The lecture will be at 7:00 p.m., Wednesday, April 3rd, Stern Auditorium, University of Michigan Museum of Art.

Thanks to the following sponsors: A. Alfred Taubman College of Architecture and Urban Planning, Bentley Historical Library, University of Michigan Museum of Art, Knoll, AIA Huron Valley, and American Seating.

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Michigan Modern: Design that Shaped America UPDATE

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Michigan Modern Save The Date

Michigan Modern: Design that Shaped America UPDATE
An Exhibition and Symposium at the Cranbrook Educational Community June 2013

Michigan’s industry and design intertwined creating an epicenter of modern design. Michigan visionaries touched nearly every aspect of American life. Detroit’s automobile manufacturers didn’t just produce automobiles; they styled them to become synonymous with the American dream. The state’s furniture makers didn’t just manufacture furniture; they revolutionized the look of the American office and home. Michigan architects Albert Kahn, Eero Saarinen, and Minoru Yamasaki didn’t just design buildings; they defined an era. Michigan’s industry, prosperity, and educational institutions created a synergy that attracted the design talent that formed the foundation for modern American design. This exhibition celebrates Michigan’s outstanding contributions to Modern design and the stories of the people who made it happen.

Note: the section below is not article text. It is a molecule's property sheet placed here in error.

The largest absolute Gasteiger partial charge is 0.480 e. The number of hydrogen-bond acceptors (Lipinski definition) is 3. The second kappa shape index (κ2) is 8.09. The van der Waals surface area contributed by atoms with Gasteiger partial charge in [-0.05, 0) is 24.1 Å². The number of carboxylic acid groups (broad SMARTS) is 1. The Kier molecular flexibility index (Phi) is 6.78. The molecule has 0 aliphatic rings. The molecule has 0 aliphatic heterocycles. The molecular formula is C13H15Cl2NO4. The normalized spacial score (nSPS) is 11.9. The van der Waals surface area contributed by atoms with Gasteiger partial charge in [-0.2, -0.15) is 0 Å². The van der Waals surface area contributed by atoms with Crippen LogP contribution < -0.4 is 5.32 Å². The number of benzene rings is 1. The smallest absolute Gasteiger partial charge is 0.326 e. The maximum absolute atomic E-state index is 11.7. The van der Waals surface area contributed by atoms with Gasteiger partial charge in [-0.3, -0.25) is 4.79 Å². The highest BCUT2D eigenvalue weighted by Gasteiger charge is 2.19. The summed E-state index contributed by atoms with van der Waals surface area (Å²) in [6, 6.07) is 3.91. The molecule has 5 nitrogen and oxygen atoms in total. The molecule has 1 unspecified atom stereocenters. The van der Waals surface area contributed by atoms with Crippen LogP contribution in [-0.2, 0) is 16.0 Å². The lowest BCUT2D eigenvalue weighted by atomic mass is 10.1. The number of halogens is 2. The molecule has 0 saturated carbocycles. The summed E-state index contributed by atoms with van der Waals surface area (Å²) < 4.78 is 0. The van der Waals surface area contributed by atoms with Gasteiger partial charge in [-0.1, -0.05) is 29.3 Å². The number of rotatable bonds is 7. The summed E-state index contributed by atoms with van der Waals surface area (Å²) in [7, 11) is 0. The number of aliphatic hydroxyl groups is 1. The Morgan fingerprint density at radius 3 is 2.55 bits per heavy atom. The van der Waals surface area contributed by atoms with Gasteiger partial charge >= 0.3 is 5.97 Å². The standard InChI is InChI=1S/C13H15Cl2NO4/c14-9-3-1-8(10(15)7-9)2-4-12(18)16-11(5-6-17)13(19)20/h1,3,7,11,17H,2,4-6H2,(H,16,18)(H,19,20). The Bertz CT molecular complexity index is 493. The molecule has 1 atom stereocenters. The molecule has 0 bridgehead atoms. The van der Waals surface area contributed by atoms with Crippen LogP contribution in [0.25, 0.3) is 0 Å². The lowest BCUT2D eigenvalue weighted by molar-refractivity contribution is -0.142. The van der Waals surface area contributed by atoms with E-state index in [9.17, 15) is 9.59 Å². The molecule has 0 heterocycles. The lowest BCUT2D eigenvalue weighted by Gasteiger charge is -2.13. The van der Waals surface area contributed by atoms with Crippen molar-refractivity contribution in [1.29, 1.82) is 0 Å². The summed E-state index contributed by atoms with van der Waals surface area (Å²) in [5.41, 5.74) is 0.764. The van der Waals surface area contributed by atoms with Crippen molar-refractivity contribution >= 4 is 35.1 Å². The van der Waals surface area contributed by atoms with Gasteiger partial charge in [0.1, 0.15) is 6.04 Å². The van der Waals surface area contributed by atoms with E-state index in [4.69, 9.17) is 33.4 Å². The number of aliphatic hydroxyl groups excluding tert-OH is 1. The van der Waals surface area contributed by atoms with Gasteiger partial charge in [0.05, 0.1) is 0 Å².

Michigan Modern: Design that Shaped America is organized by the Michigan State Historic Preservation Office in association with Cranbrook Art Museum and curated by MPdL Studio of Ann Arbor, Michigan. The exhibition will open at the Cranbrook Art Museum in Bloomfield Hills, Michigan on Friday, June 14, 2013 and run through October 13, 2013. A symposium celebrating Michigan Modern will be held at Cranbrook Thursday, June 13 – Sunday June, 16, 2013.

Symposium registration will begin in March 2013.

A PDF of the Michigan Modern Symposium & Exhibition Save the Date Card can be downloaded here.

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Home Research Workshop with a2modern

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Photograph from Bentley Historical Library.

a2modern workshop: How to explore the history of your home